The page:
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June 08, 2012

DARPA Effort Targets Illness Faster, Safer and More Effectively

The Military Infectious Disease Research Program reports that more warfighters are hospitalized each year for infectious diseases than are wounded in combat.

DARPA is developing a rapid and adaptable platform to treat military-relevant disease may reduce this logistical burden and increase operational readiness. In Vivo Nanoplatforms for Therapeutics (IVN:Tx) seeks revolutionary treatment methods to get sick warfighters back on their feet, fast. A solicitation posted today calls for development of nanoplatforms that treat a variety of diseases. Such nanoparticle therapeutic platforms could be rapidly modified to treat a broad range of diseases, but more importantly will be based on safe and effective technologies.

While the medical community has been using small-molecule therapeutics to treat diseases for years, traditional drugs are often effective against only one disease, are associated with significant side effects and are very expensive to develop. “Doctors have been waiting for a flexible platform that could help them treat a variety of problematic diseases,” said Timothy Broderick, physician and DARPA program manager. “DARPA seeks to do just that by advancing revolutionary technologies such as nanoparticles coated with small interfering RNA (siRNA). RNA plays an active role in all biological processes, and by targeting RNA in specific cells we may be able to stop the processes that cause diseases of all types—from contagious, difficult-to-treat bacteria such as MRSA to traumatic brain injury.”



Related There was recently reported progress for safer and improved RNA interference.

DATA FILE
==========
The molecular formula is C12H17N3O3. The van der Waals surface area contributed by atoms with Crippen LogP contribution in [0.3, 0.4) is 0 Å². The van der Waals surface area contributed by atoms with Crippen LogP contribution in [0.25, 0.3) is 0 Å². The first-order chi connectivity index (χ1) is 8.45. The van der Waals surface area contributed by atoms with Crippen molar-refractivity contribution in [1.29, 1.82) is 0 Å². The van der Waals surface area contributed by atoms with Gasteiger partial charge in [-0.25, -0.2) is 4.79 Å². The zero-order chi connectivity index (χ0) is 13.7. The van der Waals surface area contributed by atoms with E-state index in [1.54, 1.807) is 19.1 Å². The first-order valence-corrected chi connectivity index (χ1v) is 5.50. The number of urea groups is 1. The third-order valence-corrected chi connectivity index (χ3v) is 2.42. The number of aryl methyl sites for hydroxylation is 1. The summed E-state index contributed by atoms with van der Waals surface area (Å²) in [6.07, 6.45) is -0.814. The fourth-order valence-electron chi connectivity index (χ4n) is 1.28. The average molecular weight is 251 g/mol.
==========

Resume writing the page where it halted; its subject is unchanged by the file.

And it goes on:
New particles, developed by researchers at MIT, Alnylam Pharmaceuticals and Harvard Medical School, appear to overcome several challenges. Because the particles are made of DNA and RNA, they are biodegradable and pose no threat to the body. They can also be tagged with molecules of folate (vitamin B9) to target the abundance of folate receptors found on some tumors, including those associated with ovarian cancer — one of the deadliest, hardest-to-treat cancers.



Safety is a key factor to the many potential technical approaches for IVN:Tx. Nanoplatforms must be biocompatible, nontoxic and designed with eventual regulatory approval in mind. The IVN:Tx approach of treating illness inside specific cells may also minimize dosing required for clinical efficacy, limit side effects and adverse immune system response. Similar to today’s medicines, the therapeutic nanoparticles will move throughout the body in a natural, passive manner.

In Vivo Nanoplatforms (IVN)

Disease limits soldier readiness and creates healthcare costs and logistics burdens. Diagnosing and treating disease faster can help limit its impact. Current technologies and products for diagnosing disease are principally relegated to in vitro (in the lab) medical devices, which are often expensive, bulky and fragile.

DARPA’s In Vivo Nanoplatforms (IVN) program seeks to develop new classes of adaptable nanoparticles for persistent, distributed, unobtrusive physiologic and environmental sensing as well as the treatment of physiologic abnormalities, illness and infectious disease.

The IVN Diagnostics (IVN:Dx) program effort aims to develop a generalized in vivo platform that provides continuous physiological monitoring for the warfighter. Specifically, IVN:Dx will investigate technologies that may provide:

Implantable nanoplatforms using bio-compatible and nontoxic materials
In vivo sensing of small and large molecules of biological interest
Multiplexed detection of analytes at clinically relevant concentrations
External interrogation of the nanoplatform free from any implanted communications electronics
Complete system demonstration in a large animal

The IVN Therapeutics (IVN:Tx) program effort will seek unobtrusive nanoplatforms for rapidly treating disease in warfighters.



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